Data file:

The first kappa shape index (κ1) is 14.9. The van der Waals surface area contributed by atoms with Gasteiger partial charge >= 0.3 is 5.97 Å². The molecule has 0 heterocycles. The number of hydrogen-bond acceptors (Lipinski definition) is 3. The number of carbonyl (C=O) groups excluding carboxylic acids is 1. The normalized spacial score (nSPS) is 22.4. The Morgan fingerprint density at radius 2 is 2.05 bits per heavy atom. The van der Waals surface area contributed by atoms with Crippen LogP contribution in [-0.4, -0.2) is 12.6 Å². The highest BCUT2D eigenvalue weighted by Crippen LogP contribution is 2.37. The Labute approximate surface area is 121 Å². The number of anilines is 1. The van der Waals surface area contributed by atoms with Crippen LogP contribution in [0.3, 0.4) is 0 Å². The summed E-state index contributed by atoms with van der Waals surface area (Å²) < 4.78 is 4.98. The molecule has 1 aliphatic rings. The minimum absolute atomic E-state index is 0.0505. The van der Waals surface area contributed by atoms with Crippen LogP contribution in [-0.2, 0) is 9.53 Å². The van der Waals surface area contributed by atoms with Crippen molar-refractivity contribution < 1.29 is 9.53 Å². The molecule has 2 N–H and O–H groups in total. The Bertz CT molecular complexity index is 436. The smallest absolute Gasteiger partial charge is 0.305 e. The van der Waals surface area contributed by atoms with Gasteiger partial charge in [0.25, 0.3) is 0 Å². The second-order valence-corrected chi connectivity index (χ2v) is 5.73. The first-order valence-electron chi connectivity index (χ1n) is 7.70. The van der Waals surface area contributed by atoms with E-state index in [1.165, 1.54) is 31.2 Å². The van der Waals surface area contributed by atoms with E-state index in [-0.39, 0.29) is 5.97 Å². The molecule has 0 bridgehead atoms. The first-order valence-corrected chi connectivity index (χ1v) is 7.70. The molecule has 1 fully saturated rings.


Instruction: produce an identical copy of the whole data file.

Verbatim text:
The first kappa shape index (κ1) is 14.9. The van der Waals surface area contributed by atoms with Gasteiger partial charge >= 0.3 is 5.97 Å². The molecule has 0 heterocycles. The number of hydrogen-bond acceptors (Lipinski definition) is 3. The number of carbonyl (C=O) groups excluding carboxylic acids is 1. The normalized spacial score (nSPS) is 22.4. The Morgan fingerprint density at radius 2 is 2.05 bits per heavy atom. The van der Waals surface area contributed by atoms with Crippen LogP contribution in [-0.4, -0.2) is 12.6 Å². The highest BCUT2D eigenvalue weighted by Crippen LogP contribution is 2.37. The Labute approximate surface area is 121 Å². The number of anilines is 1. The van der Waals surface area contributed by atoms with Crippen LogP contribution in [0.3, 0.4) is 0 Å². The summed E-state index contributed by atoms with van der Waals surface area (Å²) < 4.78 is 4.98. The molecule has 1 aliphatic rings. The minimum absolute atomic E-state index is 0.0505. The van der Waals surface area contributed by atoms with Crippen LogP contribution in [-0.2, 0) is 9.53 Å². The van der Waals surface area contributed by atoms with Crippen molar-refractivity contribution < 1.29 is 9.53 Å². The molecule has 2 N–H and O–H groups in total. The Bertz CT molecular complexity index is 436. The smallest absolute Gasteiger partial charge is 0.305 e. The van der Waals surface area contributed by atoms with Gasteiger partial charge in [0.25, 0.3) is 0 Å². The second-order valence-corrected chi connectivity index (χ2v) is 5.73. The first-order valence-electron chi connectivity index (χ1n) is 7.70. The van der Waals surface area contributed by atoms with E-state index in [1.165, 1.54) is 31.2 Å². The van der Waals surface area contributed by atoms with E-state index in [-0.39, 0.29) is 5.97 Å². The molecule has 0 bridgehead atoms. The first-order valence-corrected chi connectivity index (χ1v) is 7.70. The molecule has 1 fully saturated rings.